There’s one more member of the Crazy Canucks. Say hello to Grayson, three years old, and careening down the ski hill at breakneck speed.
Ok, he’s coming down the hill in a safe and controlled manner, piloted by his caregiver Kelsey Lefebvre, but the giggles and chuckles tell everyone he whizzes past that in his mind, he’s the next Steve Podborski or Jennifer Heil.
But just like Maverick needs his fighter jet, Grayson’s need for speed comes from a technological marvel into which he gets strapped for the runs up and down the slopes of Troll Ski Resort. But while Maverick’s F-18 Super Hornet clocks in at about $65-million, Grayson flies for free. His sit-ski apparatus was hand-built by Lefebvre’s mechanically skilled dad, Jeff, and uncle Mike.
“She hangs out with him, takes him to do different things,” said Grayson’s grandma Raielle Perry. She, his grandpa Gary and mother Adrienne all live together looking after Grayson, who was born with an ultra-rare condition called MCT8. There are only three known cases in B.C. It means he requires a daily regimen of medication, tube-feeding and cannot communicate or move without assistance.
Lefebvre is an educational assistant with School District 28, most of the time, but she is Grayson’s care worker at other times.
“She came into our lives in the summer and she and Grayson became really good friends,” Perry said. “She’ll spend time with Grayson some evenings, during the school year, and in the off-times she’ll take him sometimes for the whole day, have him overnight, she’s taken him to the ski hill before just to watch and be around the other skiers. She’s pretty great – become more like family. She texted me awhile back and said ‘can I take Grayson skiing?’ and I didn’t even hesitate, ‘yes, sure!’ but then I wondered ‘how?’ and she’s like ‘me and my dad and uncle are going to build something.’ So they looked at his wheelchair, because he fully relies on a wheelchair. He can’t sit or stand or walk. They figured out how to build it for his wheelchair seat. It’s a custom seat that detatches. They made it so it hooks right onto the sit-ski. So he was able to go skiing.”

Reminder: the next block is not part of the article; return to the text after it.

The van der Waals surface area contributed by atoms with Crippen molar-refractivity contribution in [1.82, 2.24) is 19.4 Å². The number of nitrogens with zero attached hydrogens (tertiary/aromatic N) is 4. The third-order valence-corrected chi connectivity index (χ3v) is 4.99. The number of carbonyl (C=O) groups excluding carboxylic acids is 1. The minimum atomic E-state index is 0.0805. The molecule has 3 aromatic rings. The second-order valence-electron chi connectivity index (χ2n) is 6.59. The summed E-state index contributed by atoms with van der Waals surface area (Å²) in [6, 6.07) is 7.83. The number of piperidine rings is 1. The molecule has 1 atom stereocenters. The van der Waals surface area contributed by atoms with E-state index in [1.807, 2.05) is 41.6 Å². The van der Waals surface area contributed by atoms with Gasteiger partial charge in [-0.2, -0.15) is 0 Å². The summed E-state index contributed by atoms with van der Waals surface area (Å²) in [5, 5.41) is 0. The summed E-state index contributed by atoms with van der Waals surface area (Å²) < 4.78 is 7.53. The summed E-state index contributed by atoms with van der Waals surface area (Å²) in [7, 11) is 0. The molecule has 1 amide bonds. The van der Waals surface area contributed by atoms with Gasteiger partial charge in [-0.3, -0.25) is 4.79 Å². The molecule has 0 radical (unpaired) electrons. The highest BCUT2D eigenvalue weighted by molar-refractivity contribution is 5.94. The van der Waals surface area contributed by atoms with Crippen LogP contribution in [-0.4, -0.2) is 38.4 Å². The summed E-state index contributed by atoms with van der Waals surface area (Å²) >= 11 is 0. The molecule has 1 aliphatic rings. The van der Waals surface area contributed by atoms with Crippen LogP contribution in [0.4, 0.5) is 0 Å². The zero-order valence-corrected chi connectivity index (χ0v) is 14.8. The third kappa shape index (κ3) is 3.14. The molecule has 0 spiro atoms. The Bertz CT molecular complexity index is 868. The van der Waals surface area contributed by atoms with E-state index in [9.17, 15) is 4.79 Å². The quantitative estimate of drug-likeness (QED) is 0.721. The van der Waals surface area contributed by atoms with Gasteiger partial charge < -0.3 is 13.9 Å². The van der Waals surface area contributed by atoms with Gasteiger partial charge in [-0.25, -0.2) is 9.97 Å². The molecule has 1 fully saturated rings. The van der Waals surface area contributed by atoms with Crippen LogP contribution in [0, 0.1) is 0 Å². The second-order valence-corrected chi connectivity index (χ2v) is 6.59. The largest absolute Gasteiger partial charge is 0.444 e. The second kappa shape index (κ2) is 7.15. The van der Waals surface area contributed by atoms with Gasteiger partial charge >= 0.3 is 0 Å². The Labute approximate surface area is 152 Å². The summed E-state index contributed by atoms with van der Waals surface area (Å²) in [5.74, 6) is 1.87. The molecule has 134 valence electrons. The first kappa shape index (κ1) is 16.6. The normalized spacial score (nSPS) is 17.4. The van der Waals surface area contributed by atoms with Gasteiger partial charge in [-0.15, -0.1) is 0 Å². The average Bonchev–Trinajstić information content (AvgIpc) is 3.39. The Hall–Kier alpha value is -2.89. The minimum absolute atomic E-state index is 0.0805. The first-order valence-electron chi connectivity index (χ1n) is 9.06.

Sit-ski contraptions are not new. There’s a whole branch of skiing that utilizes them. But Grayson has particular physical requirements, and there also had to be a failsafe way for a guide to control the machine from behind. It was a very Grayson-taylored project.
“We had never done anything like it. It was just trial and error, somehow it managed to work, and it was safe,” said Lefebvre.
The fabrication process was a challenge, but the basic principles were easy for the family. They are active auto racers, so this was a comparitive breeze. They discovered that a snowboard was the most practical mode on which to attach the frame and chair, to allow the pilot the freedom to have skis on each side and still maneouver. They also let management at Troll Mountain look it over and ensure it would be safe on the slopes with all the other people around.
After that, Lefebvre’s skills took over. She is one of the city’s Special Olympics coaches for alpine skiing, and the family has a cabin on the mountain.
“My grandma taught me to ski starting when I was two,” she said. She is also an award-winning auto racer, former downhill ski racer, is adept with bows and rifles, and has a passion for helping kids as much as the great outdoors.
“For a lot of kids, and adults, people with mobility issues, they get left out of a lot of activities they probably would enjoy, and I figured Grayson would really like being out on the ski hill. So we just tried to figure out a way to do that safely, and it worked really well,” Lefebvre said.
“A big thing for his family, and Raielle says this all the time, that he has a disability but they don’t believe that should hold him back from all these crazy things they are hoping he can experience. And I know how kids with special needs oftentimes don’t get included in certain things. They should get a chance to try it. You just have to give them all the opportunities you can.”
Perry discovered Grayson’s adventerous side when she decided to upscale their usual walks. She took him in the wheelchair for a swoopy jog on the undulating course of the pump-track. He loved it, so the experiments expanded. There was no doubt about it, Grayson enjoys a good burst of speed and freewheeling movement.
“We try,” Perry said. “We want to make sure he gets to try as many things as we can, but never in a million years did I think skiing would be one of them. But Kelsey did. She was like ‘oh, yeah, it’s happening.’”
Grayson makes occasional visits to BC Children’s Hospital, and has close contact with the Quesnel Child Development Centre. Now, Troll Ski Resort is a big – geographically – facility for his health and wellness, too, thanks to some kind innovation from his network of love.